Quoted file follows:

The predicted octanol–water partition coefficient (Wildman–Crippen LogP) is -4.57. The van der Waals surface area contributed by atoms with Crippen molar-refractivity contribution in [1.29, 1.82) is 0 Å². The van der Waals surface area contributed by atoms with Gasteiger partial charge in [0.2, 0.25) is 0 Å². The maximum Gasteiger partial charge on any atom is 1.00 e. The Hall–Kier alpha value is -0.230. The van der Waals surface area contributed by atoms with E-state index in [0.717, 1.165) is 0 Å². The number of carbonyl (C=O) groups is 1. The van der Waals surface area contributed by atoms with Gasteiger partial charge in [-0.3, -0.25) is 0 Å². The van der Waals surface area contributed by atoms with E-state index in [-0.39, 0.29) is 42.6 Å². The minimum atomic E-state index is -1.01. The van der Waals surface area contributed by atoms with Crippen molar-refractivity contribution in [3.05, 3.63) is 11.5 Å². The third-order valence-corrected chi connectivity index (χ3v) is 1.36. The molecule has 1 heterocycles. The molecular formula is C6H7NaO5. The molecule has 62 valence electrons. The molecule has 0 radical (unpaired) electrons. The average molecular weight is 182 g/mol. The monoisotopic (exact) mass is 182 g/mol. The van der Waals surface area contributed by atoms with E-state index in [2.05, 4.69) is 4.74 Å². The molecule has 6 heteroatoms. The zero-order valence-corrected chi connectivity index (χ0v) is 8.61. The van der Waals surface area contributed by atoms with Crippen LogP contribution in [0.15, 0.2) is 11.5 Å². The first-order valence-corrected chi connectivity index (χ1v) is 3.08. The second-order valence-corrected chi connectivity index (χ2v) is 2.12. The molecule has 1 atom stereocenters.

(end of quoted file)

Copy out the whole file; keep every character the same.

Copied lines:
The predicted octanol–water partition coefficient (Wildman–Crippen LogP) is -4.57. The van der Waals surface area contributed by atoms with Crippen molar-refractivity contribution in [1.29, 1.82) is 0 Å². The van der Waals surface area contributed by atoms with Gasteiger partial charge in [0.2, 0.25) is 0 Å². The maximum Gasteiger partial charge on any atom is 1.00 e. The Hall–Kier alpha value is -0.230. The van der Waals surface area contributed by atoms with E-state index in [0.717, 1.165) is 0 Å². The number of carbonyl (C=O) groups is 1. The van der Waals surface area contributed by atoms with Gasteiger partial charge in [-0.3, -0.25) is 0 Å². The van der Waals surface area contributed by atoms with E-state index in [-0.39, 0.29) is 42.6 Å². The minimum atomic E-state index is -1.01. The van der Waals surface area contributed by atoms with Crippen molar-refractivity contribution in [3.05, 3.63) is 11.5 Å². The third-order valence-corrected chi connectivity index (χ3v) is 1.36. The molecule has 1 heterocycles. The molecular formula is C6H7NaO5. The molecule has 62 valence electrons. The molecule has 0 radical (unpaired) electrons. The average molecular weight is 182 g/mol. The monoisotopic (exact) mass is 182 g/mol. The van der Waals surface area contributed by atoms with E-state index in [2.05, 4.69) is 4.74 Å². The molecule has 6 heteroatoms. The zero-order valence-corrected chi connectivity index (χ0v) is 8.61. The van der Waals surface area contributed by atoms with Crippen LogP contribution in [0.15, 0.2) is 11.5 Å². The first-order valence-corrected chi connectivity index (χ1v) is 3.08. The second-order valence-corrected chi connectivity index (χ2v) is 2.12. The molecule has 1 atom stereocenters.